The Age Discrimination in Employment Act or ADEA prohibits discrimination against workers over 40 based on their ages for employers with 20 or more employees. In New Jersey, the New Jersey Law Against Discrimination or NJLAD provides more expansive protection to workers against age discrimination and protects adult workers of all ages. Despite the existence of these laws, age discrimination continues to be a problem in many workplaces. The American Association of Retired Persons found that around 60% of older adults it surveyed reported they had witnessed or experienced age discrimination at their workplaces, and 25% of workers age 45 or older reported receiving negative comments about their ages from coworkers or supervisors.
While age discrimination is against the law, some employers try to skirt the ADEA and the NJLAD so that they can get away with discriminating against workers based on their ages. These tactics can take several forms. Here are three common ways employers try to get around the law that the age discrimination attorneys at Swartz Swidler have seen in their clients’ cases.
Claiming a job is being eliminated
Some employers tell older workers that their positions are being eliminated when in reality, they are simply firing them because of their ages. This is a very common tactic used by employers to try to get rid of older workers. Employers will tell the older workers that their job titles are being eliminated. After the workers have lost their jobs, these employers subsequently fill the positions with younger workers using new job titles with the same duties.
Employers also might use layoffs as a way to get rid of older workers. While the law requires employers to publicize lists of all of the employees who were retained and laid off with their ages, some employers do not list the names and ages of all workers that were laid off. This tactic gives an incomplete picture of the strategies behind their layoff processes. Some employers might lay off a few young workers to make the optics appear better while attempting to hide the discriminatory motive.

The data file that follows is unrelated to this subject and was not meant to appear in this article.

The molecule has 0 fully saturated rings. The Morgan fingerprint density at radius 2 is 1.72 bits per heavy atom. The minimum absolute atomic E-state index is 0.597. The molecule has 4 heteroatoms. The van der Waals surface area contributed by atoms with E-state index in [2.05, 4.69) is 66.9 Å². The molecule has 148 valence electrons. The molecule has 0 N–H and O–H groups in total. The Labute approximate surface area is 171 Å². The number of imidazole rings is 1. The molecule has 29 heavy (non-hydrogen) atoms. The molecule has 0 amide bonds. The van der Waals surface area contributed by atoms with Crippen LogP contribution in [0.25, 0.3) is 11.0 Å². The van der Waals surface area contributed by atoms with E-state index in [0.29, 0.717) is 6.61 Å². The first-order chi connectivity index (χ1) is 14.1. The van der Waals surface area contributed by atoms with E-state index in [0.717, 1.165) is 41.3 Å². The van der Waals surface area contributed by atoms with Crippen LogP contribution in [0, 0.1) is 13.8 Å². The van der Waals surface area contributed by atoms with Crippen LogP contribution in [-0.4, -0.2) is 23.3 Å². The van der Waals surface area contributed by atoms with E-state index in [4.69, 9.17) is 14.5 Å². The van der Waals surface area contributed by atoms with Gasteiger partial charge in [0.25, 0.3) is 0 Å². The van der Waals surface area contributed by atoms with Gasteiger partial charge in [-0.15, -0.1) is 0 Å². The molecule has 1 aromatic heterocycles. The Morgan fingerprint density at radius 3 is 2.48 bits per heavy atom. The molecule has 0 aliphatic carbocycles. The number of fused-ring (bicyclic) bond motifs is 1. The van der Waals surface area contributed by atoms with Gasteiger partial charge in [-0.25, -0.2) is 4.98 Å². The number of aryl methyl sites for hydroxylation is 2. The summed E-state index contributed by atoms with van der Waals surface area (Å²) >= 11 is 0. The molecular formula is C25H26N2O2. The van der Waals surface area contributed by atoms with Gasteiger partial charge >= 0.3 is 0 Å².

Employers occasionally ask older workers to quit on their own and make offers for early retirement to get them to agree. While this can be tempting, you should be careful when your only alternative is to be terminated from your job. If that is the case, you might be the victim of illegal age discrimination.
Discrimination in promotions
Discriminating against older workers in promotions is also a common way employers try to get away with age discrimination. In this situation, a qualified older worker will be passed over for a promotion. Instead, the company will give the promotion to a younger worker who is less qualified and has less experience at a lower rate of pay. This type of situation is normally a clear example of age discrimination.
Age discrimination in job advertisements
Many job advertisements use coded language that discourages older people from applying for the positions. It is against the law for employers to explicitly advertise that they only want to hire workers of a specific age or young workers. Most companies are aware that advertising for applicants of a set age or age group is illegal, so they use other ways to communicate it by making indirect statements. For example, an advertisement might say that an employer is looking for digital natives, which is a phrase that implies people born in the 1990s to early 2000s. This group of Millennials and Generation Z members are called digital natives because they grew up with computers and the internet.
Others might advertise that they are looking for people who have no more than a set number of years of experience to attract younger workers while detracting older workers from applying. Some employers engage in microtargeting ads for jobs via social media to younger workers. This practice allows employers to pre-screen the audience for the jobs they advertise by making sure older workers do not see the advertisements.
Proving that an employer engaged in age discrimination through the wording of its job advertisements can be difficult. However, as more and more of these cases are filed in court, the case law should be updated to reflect these types of discriminatory strategies.
Consult with the age discrimination attorneys at Swartz Swidler
Age discrimination is a costly problem that can harm the ability of older adults to earn income. Many adults over the age of 50 do not have enough money saved for retirement. When they are pushed out of their jobs because of their ages, they might struggle to find new positions that adequately compensate them for their levels of experience.
If you are in this situation and believe that you were discriminated against based on your age, you should talk to an experienced age discrimination lawyer at Swartz Swidler. We offer free consultations and can help you to understand the situation and whether or not you might have a case. Call us today at (856) 685-7420 to schedule your free consultation.